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Oguchi Onyewu returns for U.S. soccer, but timing is a touch off vs. Czech Republic

By Liz Clarke
Washington Post Staff Writer
Wednesday, May 26, 2010;

EAST HARTFORD, CONN. -- Even from the upper deck of near-capacity Rentschler Field, the physical gifts of Oguchi Onyewu were easy to spot.

At 6 feet 4, 210 pounds, Onyewu assumed his spot along the U.S. back line for Tuesday's World Cup warmup against the Czech Republic like a towering sentry -- and a sorely missed one, at that, having been sidelined these last seven months by major surgery on his left knee.

But in a sport that unfolds as quickly as soccer, especially when played at world-class level, no edge in height can compensate for timing that's a split-second off.

That's what tripped up Onyewu in his long-awaited return to competitive play Tuesday, as the American's top defender was beat on a header by a player four inches shorter.

The goal, scored by Tomas Sivok of the Czech Republic in the 44th minutes, hardly determined the outcome: A 4-2 loss that sapped a good bit of the patriotic passion out of the spirited crowd of 36,218.

But it highlighted a disconcerting vulnerability in the Americans' defense that must be shored up before the U.S. opens World Cup play June 12 against England.

It also highlighted the work that Onyewu, in particular, still must do to recapture the form that earned him the confidence of his U.S. coaches and teammates over the last four years.

Coach Bob Bradley accentuated the positive when asked afterward about Onyewu's return to the field, as if to send a message that there was no cause for concern, while acknowledging that his defensive anchor wasn't yet a finished product.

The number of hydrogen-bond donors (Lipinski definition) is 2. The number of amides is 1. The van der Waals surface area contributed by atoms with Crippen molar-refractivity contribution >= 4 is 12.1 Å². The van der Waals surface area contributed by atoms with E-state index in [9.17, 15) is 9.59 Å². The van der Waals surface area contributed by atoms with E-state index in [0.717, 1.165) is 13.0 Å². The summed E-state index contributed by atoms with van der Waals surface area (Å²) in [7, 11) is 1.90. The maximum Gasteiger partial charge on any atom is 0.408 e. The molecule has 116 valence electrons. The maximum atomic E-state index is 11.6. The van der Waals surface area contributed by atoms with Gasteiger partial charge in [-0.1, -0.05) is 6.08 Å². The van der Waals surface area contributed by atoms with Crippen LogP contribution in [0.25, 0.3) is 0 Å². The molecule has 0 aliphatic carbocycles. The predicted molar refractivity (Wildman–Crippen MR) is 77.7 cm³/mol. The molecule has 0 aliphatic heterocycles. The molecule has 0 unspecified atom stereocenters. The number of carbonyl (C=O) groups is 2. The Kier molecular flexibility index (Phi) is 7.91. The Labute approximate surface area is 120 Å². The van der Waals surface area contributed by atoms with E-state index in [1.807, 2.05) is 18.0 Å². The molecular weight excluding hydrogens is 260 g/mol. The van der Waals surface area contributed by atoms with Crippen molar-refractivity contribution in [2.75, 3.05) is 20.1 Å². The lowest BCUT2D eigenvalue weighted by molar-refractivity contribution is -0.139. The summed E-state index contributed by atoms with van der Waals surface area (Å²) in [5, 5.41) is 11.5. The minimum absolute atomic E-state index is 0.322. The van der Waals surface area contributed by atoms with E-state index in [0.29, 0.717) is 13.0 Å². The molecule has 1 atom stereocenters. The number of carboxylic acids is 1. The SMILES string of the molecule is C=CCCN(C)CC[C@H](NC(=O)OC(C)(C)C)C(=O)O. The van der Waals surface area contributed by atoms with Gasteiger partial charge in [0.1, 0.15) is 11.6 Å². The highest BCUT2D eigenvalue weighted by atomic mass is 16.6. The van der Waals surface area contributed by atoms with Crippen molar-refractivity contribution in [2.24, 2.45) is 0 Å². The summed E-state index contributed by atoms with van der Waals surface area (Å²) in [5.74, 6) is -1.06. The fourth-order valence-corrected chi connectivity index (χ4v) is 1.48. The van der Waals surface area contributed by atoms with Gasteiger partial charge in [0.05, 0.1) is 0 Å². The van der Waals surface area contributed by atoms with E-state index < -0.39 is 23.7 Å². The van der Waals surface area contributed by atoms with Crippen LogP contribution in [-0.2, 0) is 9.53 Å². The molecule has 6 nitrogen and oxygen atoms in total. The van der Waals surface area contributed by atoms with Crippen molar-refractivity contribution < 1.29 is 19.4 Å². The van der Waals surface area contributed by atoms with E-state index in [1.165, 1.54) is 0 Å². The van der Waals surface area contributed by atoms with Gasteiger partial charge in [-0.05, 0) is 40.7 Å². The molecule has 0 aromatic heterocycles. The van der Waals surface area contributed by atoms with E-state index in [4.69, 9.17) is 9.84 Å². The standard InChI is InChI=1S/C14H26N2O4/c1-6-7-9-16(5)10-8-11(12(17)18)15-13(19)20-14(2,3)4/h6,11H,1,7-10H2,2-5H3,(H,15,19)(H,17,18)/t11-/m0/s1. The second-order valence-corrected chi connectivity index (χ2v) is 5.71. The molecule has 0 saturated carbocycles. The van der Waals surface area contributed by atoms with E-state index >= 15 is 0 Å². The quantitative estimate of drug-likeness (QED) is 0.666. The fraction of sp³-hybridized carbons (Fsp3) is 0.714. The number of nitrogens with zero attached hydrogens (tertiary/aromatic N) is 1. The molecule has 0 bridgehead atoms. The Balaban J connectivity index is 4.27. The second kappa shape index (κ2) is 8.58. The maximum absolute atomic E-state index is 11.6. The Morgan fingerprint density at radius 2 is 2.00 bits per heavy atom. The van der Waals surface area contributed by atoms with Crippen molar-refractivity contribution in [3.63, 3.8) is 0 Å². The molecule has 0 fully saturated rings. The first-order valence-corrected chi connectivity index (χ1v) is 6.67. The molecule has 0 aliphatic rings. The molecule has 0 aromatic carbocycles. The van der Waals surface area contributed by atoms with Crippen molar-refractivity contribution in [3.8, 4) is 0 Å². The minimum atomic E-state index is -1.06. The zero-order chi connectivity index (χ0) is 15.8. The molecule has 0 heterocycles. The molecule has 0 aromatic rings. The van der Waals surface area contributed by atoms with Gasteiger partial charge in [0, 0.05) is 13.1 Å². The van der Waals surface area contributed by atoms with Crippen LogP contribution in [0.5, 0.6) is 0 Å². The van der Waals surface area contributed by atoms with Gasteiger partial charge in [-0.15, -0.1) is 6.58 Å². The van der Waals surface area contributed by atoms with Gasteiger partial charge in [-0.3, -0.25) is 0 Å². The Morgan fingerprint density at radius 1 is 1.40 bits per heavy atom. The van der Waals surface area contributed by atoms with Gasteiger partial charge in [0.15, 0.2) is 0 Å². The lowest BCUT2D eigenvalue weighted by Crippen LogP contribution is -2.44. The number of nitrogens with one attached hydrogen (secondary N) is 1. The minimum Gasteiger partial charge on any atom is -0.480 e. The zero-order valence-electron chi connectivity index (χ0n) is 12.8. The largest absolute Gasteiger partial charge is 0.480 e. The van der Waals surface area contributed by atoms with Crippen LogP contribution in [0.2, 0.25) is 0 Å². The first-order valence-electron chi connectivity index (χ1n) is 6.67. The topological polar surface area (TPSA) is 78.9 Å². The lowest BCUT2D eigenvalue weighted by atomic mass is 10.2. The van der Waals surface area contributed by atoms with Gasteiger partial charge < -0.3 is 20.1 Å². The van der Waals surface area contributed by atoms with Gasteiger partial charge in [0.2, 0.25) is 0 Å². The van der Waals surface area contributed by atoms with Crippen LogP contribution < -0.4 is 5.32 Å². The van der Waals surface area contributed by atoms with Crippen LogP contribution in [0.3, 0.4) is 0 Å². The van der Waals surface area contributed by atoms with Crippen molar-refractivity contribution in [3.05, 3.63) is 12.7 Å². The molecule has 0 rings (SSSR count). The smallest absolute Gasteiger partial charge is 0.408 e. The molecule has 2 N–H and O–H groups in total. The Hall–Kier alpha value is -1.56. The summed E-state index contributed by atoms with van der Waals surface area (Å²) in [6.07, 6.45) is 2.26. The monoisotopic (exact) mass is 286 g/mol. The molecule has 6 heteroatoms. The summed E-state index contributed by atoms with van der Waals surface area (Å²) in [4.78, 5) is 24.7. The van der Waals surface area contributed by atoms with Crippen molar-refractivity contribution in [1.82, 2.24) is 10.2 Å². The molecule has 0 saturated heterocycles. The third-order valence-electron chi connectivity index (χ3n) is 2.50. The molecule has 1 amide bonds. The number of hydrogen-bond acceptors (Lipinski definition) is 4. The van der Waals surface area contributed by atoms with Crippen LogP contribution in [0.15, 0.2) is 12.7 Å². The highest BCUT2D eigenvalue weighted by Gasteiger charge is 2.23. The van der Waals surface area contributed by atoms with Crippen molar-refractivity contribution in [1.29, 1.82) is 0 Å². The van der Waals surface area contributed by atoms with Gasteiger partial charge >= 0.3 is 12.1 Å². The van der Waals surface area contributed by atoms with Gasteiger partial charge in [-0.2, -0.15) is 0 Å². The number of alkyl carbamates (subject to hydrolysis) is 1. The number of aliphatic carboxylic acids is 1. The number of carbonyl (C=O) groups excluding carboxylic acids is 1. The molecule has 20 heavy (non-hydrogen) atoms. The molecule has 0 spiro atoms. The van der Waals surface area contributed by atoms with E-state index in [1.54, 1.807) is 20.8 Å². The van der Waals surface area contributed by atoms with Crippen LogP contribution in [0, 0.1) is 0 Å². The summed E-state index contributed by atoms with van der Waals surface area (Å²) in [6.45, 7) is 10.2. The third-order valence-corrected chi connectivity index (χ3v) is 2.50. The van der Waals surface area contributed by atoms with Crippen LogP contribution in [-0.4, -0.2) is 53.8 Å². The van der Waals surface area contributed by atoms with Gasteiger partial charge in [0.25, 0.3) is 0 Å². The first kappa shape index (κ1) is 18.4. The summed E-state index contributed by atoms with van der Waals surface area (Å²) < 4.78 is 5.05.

"We've seen improvement in this camp in terms of just how he moves around, so that was encouraging," Bradley said. "His overall reactions to the game were good. His on-the-ball passing, that kind of thing, pretty solid. Now it's just all those things being moved up a few more notches -- the ability to size things up [and] get good position on players."

Bradley said he spoke to Onyewu and fellow defender Clarence Goodson about the issue of timing during the break.

"It's not just pure height in terms of winning those headers," Bradley recounted later. "It's that ability to put yourself in the right spot. It's that ability to put yourself in the right spot a little bit before the opponent. Those are things you only get from playing in matches."

Onyewu, 28, who is from Olney, ruptured his patella tendon during the U.S. squad's final World Cup qualifier against Costa Rica at RFK Stadium in October. After undergoing surgery, he had spent the last seven months rehabilitating the knee, with the help and support of his club team, AC Milan.

He joined the U.S. squad for its week-long training camp in Princeton, N.J., last week. Reporters were allowed to watch only the final 15 minutes of practice each day, and it was difficult to gauge Onyewu's readiness from the sprinting and jogging he did in those his limited sessions.

But he insisted that all aspects of his game were in top shape, including jumping and heading, and he vowed to prove that he was, in fact, a stronger player than he had ever been.

But with the U.S. leading 1-0 as the first half ticked away, the Czech side got a free kick and sent the ball squarely toward the area of the field Onyewu patrolled, just in front of the goal.

Sivok, the Czech forward, won the battle in the air and headed the ball into the net, past goalkeeper Brad Guzan.

Onyewu said there was nothing to regret or replay in his mind.

"He jumped up on me while I was in the air. I'm trying to jump up; he had his forearm keeping me down," Onyewu said. "Unless I was to jump earlier than he does, I don't think there's anything else I could have done. He just used his weight against me and jumped earlier."

The U.S. squad will play its final send-off match Saturday against Turkey in Philadelphia and board a plane to South Africa the next day.

They'll play a final tuneup June 5 in Roodeport, South Africa, against Australia.

Drawn in Group C, the U.S. opens play against England June 12, the second day of the month-long tournament, in Rustenburg. That's followed by a June 18 match against Slovenia and a June 23 meeting with Algeria in Pretoria.

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